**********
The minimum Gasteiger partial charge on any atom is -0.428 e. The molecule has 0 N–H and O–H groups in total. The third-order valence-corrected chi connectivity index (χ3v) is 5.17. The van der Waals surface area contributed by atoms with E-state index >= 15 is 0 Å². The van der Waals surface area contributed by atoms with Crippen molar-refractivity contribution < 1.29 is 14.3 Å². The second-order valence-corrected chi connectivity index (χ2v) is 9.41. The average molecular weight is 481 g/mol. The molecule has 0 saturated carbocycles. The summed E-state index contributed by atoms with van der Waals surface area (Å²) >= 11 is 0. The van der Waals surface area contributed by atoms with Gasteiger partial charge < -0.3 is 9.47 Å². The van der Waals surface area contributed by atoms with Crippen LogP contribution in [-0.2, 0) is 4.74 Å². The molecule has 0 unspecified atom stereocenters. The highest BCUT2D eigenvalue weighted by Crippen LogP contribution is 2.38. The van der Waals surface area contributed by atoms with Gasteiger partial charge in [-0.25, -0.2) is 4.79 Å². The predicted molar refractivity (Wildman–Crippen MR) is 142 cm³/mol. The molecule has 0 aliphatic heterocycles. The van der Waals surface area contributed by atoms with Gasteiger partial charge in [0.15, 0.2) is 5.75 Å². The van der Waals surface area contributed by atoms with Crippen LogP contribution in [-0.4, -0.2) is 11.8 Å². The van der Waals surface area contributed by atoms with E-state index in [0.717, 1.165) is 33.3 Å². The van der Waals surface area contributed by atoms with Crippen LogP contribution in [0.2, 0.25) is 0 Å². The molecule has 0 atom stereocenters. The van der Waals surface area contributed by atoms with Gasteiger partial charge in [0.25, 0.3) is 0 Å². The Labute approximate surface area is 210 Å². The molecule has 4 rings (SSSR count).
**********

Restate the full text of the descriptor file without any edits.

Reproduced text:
The minimum Gasteiger partial charge on any atom is -0.428 e. The molecule has 0 N–H and O–H groups in total. The third-order valence-corrected chi connectivity index (χ3v) is 5.17. The van der Waals surface area contributed by atoms with E-state index >= 15 is 0 Å². The van der Waals surface area contributed by atoms with Crippen molar-refractivity contribution < 1.29 is 14.3 Å². The second-order valence-corrected chi connectivity index (χ2v) is 9.41. The average molecular weight is 481 g/mol. The molecule has 0 saturated carbocycles. The summed E-state index contributed by atoms with van der Waals surface area (Å²) >= 11 is 0. The van der Waals surface area contributed by atoms with Gasteiger partial charge < -0.3 is 9.47 Å². The van der Waals surface area contributed by atoms with Crippen LogP contribution in [-0.2, 0) is 4.74 Å². The molecule has 0 unspecified atom stereocenters. The highest BCUT2D eigenvalue weighted by Crippen LogP contribution is 2.38. The van der Waals surface area contributed by atoms with Gasteiger partial charge in [-0.25, -0.2) is 4.79 Å². The predicted molar refractivity (Wildman–Crippen MR) is 142 cm³/mol. The molecule has 0 aliphatic heterocycles. The van der Waals surface area contributed by atoms with Gasteiger partial charge in [0.15, 0.2) is 5.75 Å². The van der Waals surface area contributed by atoms with Crippen LogP contribution in [-0.4, -0.2) is 11.8 Å². The van der Waals surface area contributed by atoms with E-state index in [0.717, 1.165) is 33.3 Å². The van der Waals surface area contributed by atoms with Crippen LogP contribution in [0.2, 0.25) is 0 Å². The molecule has 0 atom stereocenters. The van der Waals surface area contributed by atoms with Gasteiger partial charge in [0.25, 0.3) is 0 Å². The Labute approximate surface area is 210 Å². The molecule has 4 rings (SSSR count).